How This Happened
For years, many of us puzzled about how something so stupid and destructive as the New Deal could have happened. The stock market crashed because it was over-inflated. That’s nothing new. History is filled with credit-filled bubbles that pop. Resources are reallocated to reflect economic reality and we move on.
The New Deal was different. It actually began under Hoover, who initiated new spending programs and jobs programs, and tried to inflate the money supply and bail out the banks. He was blasted by FDR for his big government policies, and FDR won the election. Once in power, FDR went nuts, instituting a program of central planning that combined features of the Soviet and Fascist models.
It was one idiotic program after another. They tried to raise wages when they should have fallen. They tried to save banks that should have collapsed. They destroyed resources when they were most needed. They encouraged spending when people should have been saving. They smashed the dollar at a time when it needed to be shored up. They cartelized business when competition was most necessary.
What were the results? Economic growth went nowhere between 1933 and 1939, with real gross domestic product per adult still 27 percent below trend at the end. Per capita GDP was lower in 1939 than in 1929. Unemployment was at 17.2 percent in 1939. This was actually higher than it was in 1931. This is despite 100 percent increases in monetary expansion. Taxes had tripled. Employing people became ever more expensive due to unions and national income guarantees.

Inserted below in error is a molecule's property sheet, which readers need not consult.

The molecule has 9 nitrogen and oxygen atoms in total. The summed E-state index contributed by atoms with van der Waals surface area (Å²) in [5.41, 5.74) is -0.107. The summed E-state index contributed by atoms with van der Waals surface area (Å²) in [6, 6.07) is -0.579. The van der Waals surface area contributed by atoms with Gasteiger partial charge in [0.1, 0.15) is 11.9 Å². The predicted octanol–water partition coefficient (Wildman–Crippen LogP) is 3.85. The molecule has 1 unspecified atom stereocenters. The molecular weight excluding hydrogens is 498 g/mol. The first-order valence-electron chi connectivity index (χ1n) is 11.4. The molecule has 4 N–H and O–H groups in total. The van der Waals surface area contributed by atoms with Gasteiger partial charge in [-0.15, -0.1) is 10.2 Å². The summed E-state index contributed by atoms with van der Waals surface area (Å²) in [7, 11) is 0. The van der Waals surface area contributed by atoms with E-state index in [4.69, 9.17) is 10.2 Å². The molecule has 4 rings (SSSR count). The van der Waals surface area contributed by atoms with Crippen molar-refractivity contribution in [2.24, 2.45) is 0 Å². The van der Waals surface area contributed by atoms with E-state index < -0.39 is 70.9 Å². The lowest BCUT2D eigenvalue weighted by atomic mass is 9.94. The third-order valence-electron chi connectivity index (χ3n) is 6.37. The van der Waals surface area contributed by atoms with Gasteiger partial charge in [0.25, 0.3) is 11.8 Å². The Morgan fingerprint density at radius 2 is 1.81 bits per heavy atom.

Every time the economy would bottom out and genuine recovery would begin, policy would knock it back down again. Other seeming upturns were entirely artificial: make work instead of real work, for example. Regimentation was everywhere, so that business couldn’t compete, farmers were destroying livestock and crops on command, and dissidents were being ferreted out through police-state tactics.
In other words, the whole project was a massive dud. It turned what might have been a short downturn into a decade-long national calamity, the biggest cost of which was freedom itself. And then as a cover-up for the calamity, there was war. At last FDR found some use for those unemployed workers: send them to kill and be killed at taxpayer expense. As for wartime price controls and nationalization, it was the New Deal by other means.
(For a full account, with all the detail, in scintillating prose, see Flynn’s Roosevelt Myth.)
Was it some sort of national insanity?
No, it was a power grab, and the current political moment shows precisely how this happens. A small group of elites, cut off from the broader reality, decide to finagle the system to serve themselves and their friends in the short term while forgetting the big picture and the long term. Sensible people try to point out obvious facts but their voices are drowned out.